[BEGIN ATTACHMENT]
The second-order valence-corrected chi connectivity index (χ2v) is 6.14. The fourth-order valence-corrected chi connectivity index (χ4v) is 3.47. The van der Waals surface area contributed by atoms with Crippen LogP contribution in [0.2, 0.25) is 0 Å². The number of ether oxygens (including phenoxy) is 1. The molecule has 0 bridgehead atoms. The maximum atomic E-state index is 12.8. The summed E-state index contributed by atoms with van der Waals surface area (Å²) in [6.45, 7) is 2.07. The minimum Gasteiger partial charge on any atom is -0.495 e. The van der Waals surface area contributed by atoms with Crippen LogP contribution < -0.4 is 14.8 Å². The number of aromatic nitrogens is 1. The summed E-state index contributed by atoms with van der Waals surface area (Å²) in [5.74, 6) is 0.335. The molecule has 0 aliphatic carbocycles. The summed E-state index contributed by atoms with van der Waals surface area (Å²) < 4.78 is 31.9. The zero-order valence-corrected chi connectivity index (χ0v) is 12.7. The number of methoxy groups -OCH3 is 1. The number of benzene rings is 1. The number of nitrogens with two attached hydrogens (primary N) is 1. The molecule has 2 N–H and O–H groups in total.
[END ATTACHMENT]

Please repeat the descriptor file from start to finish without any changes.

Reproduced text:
The second-order valence-corrected chi connectivity index (χ2v) is 6.14. The fourth-order valence-corrected chi connectivity index (χ4v) is 3.47. The van der Waals surface area contributed by atoms with Crippen LogP contribution in [0.2, 0.25) is 0 Å². The number of ether oxygens (including phenoxy) is 1. The molecule has 0 bridgehead atoms. The maximum atomic E-state index is 12.8. The summed E-state index contributed by atoms with van der Waals surface area (Å²) in [6.45, 7) is 2.07. The minimum Gasteiger partial charge on any atom is -0.495 e. The van der Waals surface area contributed by atoms with Crippen LogP contribution < -0.4 is 14.8 Å². The number of aromatic nitrogens is 1. The summed E-state index contributed by atoms with van der Waals surface area (Å²) in [5.74, 6) is 0.335. The molecule has 0 aliphatic carbocycles. The summed E-state index contributed by atoms with van der Waals surface area (Å²) < 4.78 is 31.9. The zero-order valence-corrected chi connectivity index (χ0v) is 12.7. The number of methoxy groups -OCH3 is 1. The number of benzene rings is 1. The number of nitrogens with two attached hydrogens (primary N) is 1. The molecule has 2 N–H and O–H groups in total.